# Algorithm on lattices called leader postkantoor cryptography

The national Institute of standards and technology (NIST) presented the results of the second round of standardization of protocols postkantoor cryptography, where the allocated algorithm on lattices. It is both potentially suitable for large-scale deployment and quantum-resistant. The report published on the NIST website.

The quantum computer of interest to researchers not only because it can simulate a complex physical system, but also because he can crack a cryptography protocols. The algorithm of Shor, for example, are able to hack a very popular cryptographic algorithm RSA. One of the ways to protect against quantum computer is to change the Protocol encryption by going to quantum cryptography, in which to transmit information using quantum systems. The problem of transition is that you need to change the encryption at the physical level. The other way is polcanova cryptography, which uses the classical system and the task, but so complex that they are unable to solve even a quantum computer.

Last year, Google first decided task, inaccessible to conventional supercomputer, but it is very far from breaking cryptographic systems. Moreover, quantum computers will require more than one year to reach the level, when you can hack at least the old system, which uses weak cryptography. However, it is important to understand that as soon as a quantum computer, it will be too late to change the cryptography, so standardization of new protocols is now.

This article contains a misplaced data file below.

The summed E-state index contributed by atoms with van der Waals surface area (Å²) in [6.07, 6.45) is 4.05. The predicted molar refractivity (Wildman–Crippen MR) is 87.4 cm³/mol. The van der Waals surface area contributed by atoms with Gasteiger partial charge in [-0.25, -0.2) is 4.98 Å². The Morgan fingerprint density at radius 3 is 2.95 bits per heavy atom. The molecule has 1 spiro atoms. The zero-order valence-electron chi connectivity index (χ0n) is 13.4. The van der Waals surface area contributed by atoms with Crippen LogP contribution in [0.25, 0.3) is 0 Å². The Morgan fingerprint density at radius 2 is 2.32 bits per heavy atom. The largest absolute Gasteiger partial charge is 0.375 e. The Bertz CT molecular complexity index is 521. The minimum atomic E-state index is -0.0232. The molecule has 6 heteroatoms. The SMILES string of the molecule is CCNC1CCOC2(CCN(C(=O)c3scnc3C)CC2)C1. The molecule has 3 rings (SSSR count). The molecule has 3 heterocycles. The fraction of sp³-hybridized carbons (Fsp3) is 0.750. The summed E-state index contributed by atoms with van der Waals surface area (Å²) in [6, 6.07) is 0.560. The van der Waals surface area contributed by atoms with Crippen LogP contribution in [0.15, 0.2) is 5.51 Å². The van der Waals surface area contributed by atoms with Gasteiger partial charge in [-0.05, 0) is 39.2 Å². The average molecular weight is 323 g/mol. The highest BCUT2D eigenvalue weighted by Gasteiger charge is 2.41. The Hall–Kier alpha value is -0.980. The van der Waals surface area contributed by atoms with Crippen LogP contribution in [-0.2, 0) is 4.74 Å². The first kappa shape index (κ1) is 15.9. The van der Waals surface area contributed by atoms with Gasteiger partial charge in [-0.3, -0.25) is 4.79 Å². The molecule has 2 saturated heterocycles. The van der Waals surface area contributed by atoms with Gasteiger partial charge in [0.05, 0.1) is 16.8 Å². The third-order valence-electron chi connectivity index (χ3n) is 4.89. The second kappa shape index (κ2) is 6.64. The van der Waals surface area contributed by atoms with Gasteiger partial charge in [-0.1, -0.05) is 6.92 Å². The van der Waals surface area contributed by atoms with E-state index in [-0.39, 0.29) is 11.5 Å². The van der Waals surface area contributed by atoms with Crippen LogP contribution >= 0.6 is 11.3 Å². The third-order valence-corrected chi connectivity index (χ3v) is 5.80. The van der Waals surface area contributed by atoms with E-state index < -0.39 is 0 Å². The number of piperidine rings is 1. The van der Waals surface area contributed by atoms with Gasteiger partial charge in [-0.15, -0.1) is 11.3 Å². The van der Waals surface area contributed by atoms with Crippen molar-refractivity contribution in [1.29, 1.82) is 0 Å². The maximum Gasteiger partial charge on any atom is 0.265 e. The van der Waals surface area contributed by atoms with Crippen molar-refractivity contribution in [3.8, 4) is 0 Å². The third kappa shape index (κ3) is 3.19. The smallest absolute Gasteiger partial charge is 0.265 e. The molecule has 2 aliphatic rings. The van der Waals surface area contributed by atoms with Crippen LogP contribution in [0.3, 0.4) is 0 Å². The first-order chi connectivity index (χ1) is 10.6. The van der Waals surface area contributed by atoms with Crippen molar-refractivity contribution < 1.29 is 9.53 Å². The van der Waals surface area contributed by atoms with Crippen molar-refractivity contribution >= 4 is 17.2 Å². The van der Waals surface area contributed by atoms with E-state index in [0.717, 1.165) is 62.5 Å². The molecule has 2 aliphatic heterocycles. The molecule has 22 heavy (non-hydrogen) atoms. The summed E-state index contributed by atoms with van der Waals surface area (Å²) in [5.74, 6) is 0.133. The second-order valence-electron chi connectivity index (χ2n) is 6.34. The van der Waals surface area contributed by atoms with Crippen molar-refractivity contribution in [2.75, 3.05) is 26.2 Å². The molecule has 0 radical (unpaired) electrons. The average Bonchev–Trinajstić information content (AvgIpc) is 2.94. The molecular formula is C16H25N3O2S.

In 2016, the American national Institute of standards and technology launched a competition in which various research centers have developed methods of quantum-resistant cryptography. The results of the competition, which aims to develop an encryption standard to be announced in 2022, but already now it became known that among the proposed approaches there was a favorite: postanova cryptography lattices.

This approach is based on problem of discrete optimization, namely finding the shortest path on a multidimensional lattice. While other tasks of discrete optimization, such as the decomposition of large numbers into their Prime factors, are solved by a quantum computer in polynomial time, to date there is no known quantum algorithm that can solve the problem on the grid in less than exponential.

Of course, there are many tasks where a quantum computer does not provide benefits, but for the full-scale transition, you must implement a solution that is easy to implement in modern cryptographic systems. Though the search paths on the lattice an incredibly difficult problem, with it you can quickly generate a secure key. Moreover, the process of generation not consumed a lot of memory, for small low-power devices.

About what is the status of a universal quantum computer, read our article “one of the qubits is more”, and read more about quantum cryptography you can read in the material “Quantum technologies”.